Instead, the city needs to follow the economic law of comparative advantage and try to specialize in the areas where it is best positioned to compete. This is in the type of development that the market is trying to bring to Broad Ripple and downtown, but which is all too often stymied or watered down by NIMBY’s. That’s why I say a great city needs a diversity of neighborhoods, cities, suburbs, and towns, each with its own target market. Across regions of course, Broad Ripple is nothing special, so the challenge is still out there to figure out a differentiator versus other competitor cities.
I was just in Nashville, Tennessee, where you see significant densification taking place throughout the city. Nashville has some of the feel of an incipient boomtown. The amount of in city development outstrips Indy significantly based on my own cursory survey. Why is that, given that Nashville doesn’t appear to have anything on Indy and in many ways is inferior? Why did a lot of these Sunbelt towns take off while the Midwest stagnated? One reason is simply that they want it more. Places like Nashville are unabashedly pro-growth. They’ve got their complainers to be sure. But public policy clearly favors letting developers put in developments like this. (Heck, Atlanta, a city whose central core was built out on much the same scale and model as Indianapolis, even has skyscrapers sprouting everywhere in town). The Midwest has always been much more oppositional to change and progress, a hallmark of its famous conservatism. This is a huge deadweight drag on the city’s development and future economic growth. Eventually businesses like Buckingham tire of it and move on to greener pa$ture$ where they are actually wanted.
Changing that will take leaders with courage. People who aren’t thinking about appeasing a few noisy critics in the short term, but about building a long term future for the city. I’ve frequently cited Mayor Jim Brainard in Carmel as just this sort of person. His vision for that city may yet be proven wrong by events. But one thing he hasn’t lacked is the stomach to take on exceptionally vicious and vocal critics who have savaged his every proposal in his quest to densify central Carmel. Mayor Brainard was willing to lay it on the line at the ballot box, where his critics were roundly exposed as a disaffected minority who didn’t speak for most folks in Carmel.
I’m sure Mayor Ballard isn’t spending his days worrying about whether individual developments get approved through the zoning process. But how these choices play out will be a major part of the legacy of his administration. Will he set a policy where avoiding noise and opposition leads to a lack of development in the central city? Or will he embrace a policy of championing the future and the changes that are needed to be ready for a 21st century that’s very different from the 20th? I think it is important to set the tone from the top, and to articulate a strong public policy presumption in favor of market driven modest densification of the central city, especially downtown in and in already urbanized districts like Broad Ripple. I believe that, as with Carmel, the opposition has far less popular support than its leaders would credit. The 150 or so people who will live in these apartments likely outnumber the opponents.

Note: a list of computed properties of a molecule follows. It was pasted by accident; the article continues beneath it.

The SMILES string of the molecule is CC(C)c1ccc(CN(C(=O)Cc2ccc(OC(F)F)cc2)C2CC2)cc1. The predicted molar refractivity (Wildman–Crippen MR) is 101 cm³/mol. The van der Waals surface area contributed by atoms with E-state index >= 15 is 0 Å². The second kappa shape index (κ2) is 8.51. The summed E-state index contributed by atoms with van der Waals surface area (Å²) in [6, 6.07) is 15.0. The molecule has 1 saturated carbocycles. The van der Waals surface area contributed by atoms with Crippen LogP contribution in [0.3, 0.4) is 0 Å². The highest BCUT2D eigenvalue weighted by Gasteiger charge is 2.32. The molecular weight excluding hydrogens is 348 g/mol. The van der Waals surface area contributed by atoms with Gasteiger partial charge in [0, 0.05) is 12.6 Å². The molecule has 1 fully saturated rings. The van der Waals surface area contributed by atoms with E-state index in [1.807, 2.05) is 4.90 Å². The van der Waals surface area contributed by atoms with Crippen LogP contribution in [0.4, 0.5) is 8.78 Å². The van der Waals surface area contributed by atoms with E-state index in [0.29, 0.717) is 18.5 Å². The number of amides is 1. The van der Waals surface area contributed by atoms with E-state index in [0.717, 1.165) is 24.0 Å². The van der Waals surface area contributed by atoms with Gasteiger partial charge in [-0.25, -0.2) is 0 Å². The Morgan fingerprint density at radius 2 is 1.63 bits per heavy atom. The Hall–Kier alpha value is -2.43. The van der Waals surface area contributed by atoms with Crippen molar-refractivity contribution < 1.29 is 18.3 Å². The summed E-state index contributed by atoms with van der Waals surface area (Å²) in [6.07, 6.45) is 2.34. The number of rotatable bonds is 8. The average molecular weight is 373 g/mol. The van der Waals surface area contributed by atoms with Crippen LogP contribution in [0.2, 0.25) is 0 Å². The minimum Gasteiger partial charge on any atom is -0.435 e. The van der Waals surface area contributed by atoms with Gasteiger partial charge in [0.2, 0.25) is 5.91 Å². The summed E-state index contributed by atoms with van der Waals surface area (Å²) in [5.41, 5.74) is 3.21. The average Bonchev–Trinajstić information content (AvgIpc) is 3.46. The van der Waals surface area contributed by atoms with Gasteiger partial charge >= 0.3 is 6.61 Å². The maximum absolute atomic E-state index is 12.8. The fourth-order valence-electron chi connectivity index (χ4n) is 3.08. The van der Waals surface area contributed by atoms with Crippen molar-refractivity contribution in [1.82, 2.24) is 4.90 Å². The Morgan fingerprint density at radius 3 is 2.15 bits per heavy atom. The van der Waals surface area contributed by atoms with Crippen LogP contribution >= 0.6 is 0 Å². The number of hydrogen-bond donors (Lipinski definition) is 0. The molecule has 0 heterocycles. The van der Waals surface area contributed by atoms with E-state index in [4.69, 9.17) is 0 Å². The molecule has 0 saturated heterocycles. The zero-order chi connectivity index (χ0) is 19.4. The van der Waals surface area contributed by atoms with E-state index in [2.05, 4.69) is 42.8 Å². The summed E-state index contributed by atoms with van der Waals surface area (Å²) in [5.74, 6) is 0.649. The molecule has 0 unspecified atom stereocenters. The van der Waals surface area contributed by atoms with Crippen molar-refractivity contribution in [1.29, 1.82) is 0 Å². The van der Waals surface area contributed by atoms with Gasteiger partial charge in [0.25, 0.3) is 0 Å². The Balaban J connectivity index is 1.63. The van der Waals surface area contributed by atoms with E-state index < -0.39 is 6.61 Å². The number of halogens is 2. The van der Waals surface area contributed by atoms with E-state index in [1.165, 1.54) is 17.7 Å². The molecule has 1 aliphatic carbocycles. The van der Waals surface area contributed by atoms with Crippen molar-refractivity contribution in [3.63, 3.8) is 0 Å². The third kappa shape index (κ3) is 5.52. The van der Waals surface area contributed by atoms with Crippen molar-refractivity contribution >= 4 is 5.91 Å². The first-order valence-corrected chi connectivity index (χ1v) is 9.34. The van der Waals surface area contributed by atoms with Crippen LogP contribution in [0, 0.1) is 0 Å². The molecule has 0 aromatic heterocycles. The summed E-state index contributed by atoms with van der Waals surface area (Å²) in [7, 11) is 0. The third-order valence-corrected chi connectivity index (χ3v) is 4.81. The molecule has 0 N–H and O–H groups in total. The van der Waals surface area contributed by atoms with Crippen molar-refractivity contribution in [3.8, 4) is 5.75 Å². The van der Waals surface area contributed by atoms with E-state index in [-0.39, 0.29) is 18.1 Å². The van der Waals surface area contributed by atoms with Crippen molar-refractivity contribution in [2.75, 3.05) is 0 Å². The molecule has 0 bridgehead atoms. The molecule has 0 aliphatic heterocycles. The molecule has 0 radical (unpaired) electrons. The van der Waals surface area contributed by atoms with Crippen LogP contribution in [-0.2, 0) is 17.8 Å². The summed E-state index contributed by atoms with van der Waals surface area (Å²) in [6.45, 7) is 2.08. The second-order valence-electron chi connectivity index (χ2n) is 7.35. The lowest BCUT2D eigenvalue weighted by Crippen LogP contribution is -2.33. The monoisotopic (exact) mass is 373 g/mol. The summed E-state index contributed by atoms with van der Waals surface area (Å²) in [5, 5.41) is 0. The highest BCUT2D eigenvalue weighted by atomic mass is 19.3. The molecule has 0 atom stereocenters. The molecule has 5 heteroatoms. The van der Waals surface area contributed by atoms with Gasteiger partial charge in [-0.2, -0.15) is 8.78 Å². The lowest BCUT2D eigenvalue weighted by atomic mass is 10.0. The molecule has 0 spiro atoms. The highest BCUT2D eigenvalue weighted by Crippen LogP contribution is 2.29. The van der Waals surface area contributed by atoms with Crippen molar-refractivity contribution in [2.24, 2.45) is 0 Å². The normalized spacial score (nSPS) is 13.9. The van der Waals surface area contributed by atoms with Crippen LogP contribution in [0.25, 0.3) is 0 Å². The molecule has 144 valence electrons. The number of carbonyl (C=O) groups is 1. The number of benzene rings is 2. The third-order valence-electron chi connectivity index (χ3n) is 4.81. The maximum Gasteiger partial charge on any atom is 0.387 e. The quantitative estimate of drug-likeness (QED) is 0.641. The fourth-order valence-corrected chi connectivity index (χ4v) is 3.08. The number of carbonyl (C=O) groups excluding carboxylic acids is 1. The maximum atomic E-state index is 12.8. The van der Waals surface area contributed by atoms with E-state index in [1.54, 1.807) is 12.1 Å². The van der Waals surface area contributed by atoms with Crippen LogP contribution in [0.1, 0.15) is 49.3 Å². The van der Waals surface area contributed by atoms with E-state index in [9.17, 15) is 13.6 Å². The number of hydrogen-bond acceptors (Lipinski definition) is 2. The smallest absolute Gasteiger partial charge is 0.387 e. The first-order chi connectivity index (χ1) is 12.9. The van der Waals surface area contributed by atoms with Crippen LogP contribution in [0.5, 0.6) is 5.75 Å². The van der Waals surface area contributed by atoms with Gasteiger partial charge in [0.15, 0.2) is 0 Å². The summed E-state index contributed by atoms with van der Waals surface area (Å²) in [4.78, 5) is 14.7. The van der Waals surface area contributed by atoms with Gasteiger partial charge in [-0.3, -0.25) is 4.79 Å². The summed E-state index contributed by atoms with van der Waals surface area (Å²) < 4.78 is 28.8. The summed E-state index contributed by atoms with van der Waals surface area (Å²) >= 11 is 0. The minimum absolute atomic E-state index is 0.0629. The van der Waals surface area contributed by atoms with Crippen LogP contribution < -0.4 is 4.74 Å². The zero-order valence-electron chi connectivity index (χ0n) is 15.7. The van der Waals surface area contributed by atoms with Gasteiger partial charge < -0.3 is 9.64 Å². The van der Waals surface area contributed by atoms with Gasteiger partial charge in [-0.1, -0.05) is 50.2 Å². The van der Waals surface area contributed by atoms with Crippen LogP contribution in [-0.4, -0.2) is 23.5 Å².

That’s not to say that quality should be ignored or that clearly out of character developments such as downtown strip malls should be approved. I’d argue the bar needs to be set much higher on the quality front. Again, as I said, the specific proposal that was brought forward looks like it could use improvement. But the city should set down a marker for what it expects developers to bring to the table, then be aggressive in supporting projects that are basically in line. Key to this is updating the comprehensive plans and creating a urban zoning ordinance for the old city area.
We’ll just have to see how it plays out.
The other story in my mind is a proposal to install a digital billboard at 82nd and Allisonville Rd. My preferred public policy for any city anywhere couldn’t be clearer: no more expansion of billboard advertising, period. This would include allowing people to convert traditional billboards to digital. Those digital billboards pump out more light than the Second Coming. They are literally visible for miles if you have line of sight to them. No other development, not even a baseball stadium, would be allowed to pump that much light onto adjoining properties. Plus, digital billboards are brighter, allow frequent ad changes that attract attention, and require no effort to change. This means putting them in simply allows huge windfall profits for the billboard company with no corresponding public benefit. Digital billboards are currently not allowed in Marion County, and the shouldn’t be. Think again about the competitiveness of northern Marion County versus Hamilton County. How many billboards are there in Hamilton County? Not many, and there won’t ever be any new ones. Think about that.
That’s not that I think all signage and advertising is bad. I’m on record as saying that the sign ordinance in Indy is in many respects too restrictive. An even illuminated advertising can be good. I think about all those big commercial arteries in Asia lit up in crazy neon. Or Times Square. At some point in the future I’ll write up my thoughts on this. But generic billboards aren’t the answer. These are pure urban blight.